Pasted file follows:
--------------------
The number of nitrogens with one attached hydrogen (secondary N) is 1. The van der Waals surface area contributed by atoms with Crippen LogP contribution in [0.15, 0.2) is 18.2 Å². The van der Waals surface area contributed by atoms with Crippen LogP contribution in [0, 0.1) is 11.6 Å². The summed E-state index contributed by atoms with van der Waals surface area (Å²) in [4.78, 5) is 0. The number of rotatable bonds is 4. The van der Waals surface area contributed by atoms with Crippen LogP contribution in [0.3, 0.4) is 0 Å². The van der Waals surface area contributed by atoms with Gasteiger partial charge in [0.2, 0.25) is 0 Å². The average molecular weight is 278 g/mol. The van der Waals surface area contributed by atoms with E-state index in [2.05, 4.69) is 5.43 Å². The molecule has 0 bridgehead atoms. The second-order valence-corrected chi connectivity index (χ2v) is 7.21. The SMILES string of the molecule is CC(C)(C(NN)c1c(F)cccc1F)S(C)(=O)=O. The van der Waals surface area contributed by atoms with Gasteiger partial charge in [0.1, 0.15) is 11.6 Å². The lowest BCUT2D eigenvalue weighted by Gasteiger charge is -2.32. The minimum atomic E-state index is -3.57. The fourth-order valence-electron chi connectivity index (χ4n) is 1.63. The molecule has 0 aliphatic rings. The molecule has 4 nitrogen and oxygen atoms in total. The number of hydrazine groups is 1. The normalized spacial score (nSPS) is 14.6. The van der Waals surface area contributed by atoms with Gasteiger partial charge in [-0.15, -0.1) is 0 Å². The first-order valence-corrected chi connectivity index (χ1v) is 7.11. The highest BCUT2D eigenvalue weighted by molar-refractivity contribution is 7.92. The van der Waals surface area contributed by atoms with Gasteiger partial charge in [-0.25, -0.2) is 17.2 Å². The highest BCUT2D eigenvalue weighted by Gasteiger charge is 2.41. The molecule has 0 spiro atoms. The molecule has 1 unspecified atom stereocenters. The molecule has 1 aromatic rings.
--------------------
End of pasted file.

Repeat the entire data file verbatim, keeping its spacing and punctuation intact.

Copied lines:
The number of nitrogens with one attached hydrogen (secondary N) is 1. The van der Waals surface area contributed by atoms with Crippen LogP contribution in [0.15, 0.2) is 18.2 Å². The van der Waals surface area contributed by atoms with Crippen LogP contribution in [0, 0.1) is 11.6 Å². The summed E-state index contributed by atoms with van der Waals surface area (Å²) in [4.78, 5) is 0. The number of rotatable bonds is 4. The van der Waals surface area contributed by atoms with Crippen LogP contribution in [0.3, 0.4) is 0 Å². The van der Waals surface area contributed by atoms with Gasteiger partial charge in [0.2, 0.25) is 0 Å². The average molecular weight is 278 g/mol. The van der Waals surface area contributed by atoms with E-state index in [2.05, 4.69) is 5.43 Å². The molecule has 0 bridgehead atoms. The second-order valence-corrected chi connectivity index (χ2v) is 7.21. The SMILES string of the molecule is CC(C)(C(NN)c1c(F)cccc1F)S(C)(=O)=O. The van der Waals surface area contributed by atoms with Gasteiger partial charge in [0.1, 0.15) is 11.6 Å². The lowest BCUT2D eigenvalue weighted by Gasteiger charge is -2.32. The minimum atomic E-state index is -3.57. The fourth-order valence-electron chi connectivity index (χ4n) is 1.63. The molecule has 0 aliphatic rings. The molecule has 4 nitrogen and oxygen atoms in total. The number of hydrazine groups is 1. The normalized spacial score (nSPS) is 14.6. The van der Waals surface area contributed by atoms with Gasteiger partial charge in [-0.15, -0.1) is 0 Å². The first-order valence-corrected chi connectivity index (χ1v) is 7.11. The highest BCUT2D eigenvalue weighted by molar-refractivity contribution is 7.92. The van der Waals surface area contributed by atoms with Gasteiger partial charge in [-0.25, -0.2) is 17.2 Å². The highest BCUT2D eigenvalue weighted by Gasteiger charge is 2.41. The molecule has 0 spiro atoms. The molecule has 1 unspecified atom stereocenters. The molecule has 1 aromatic rings.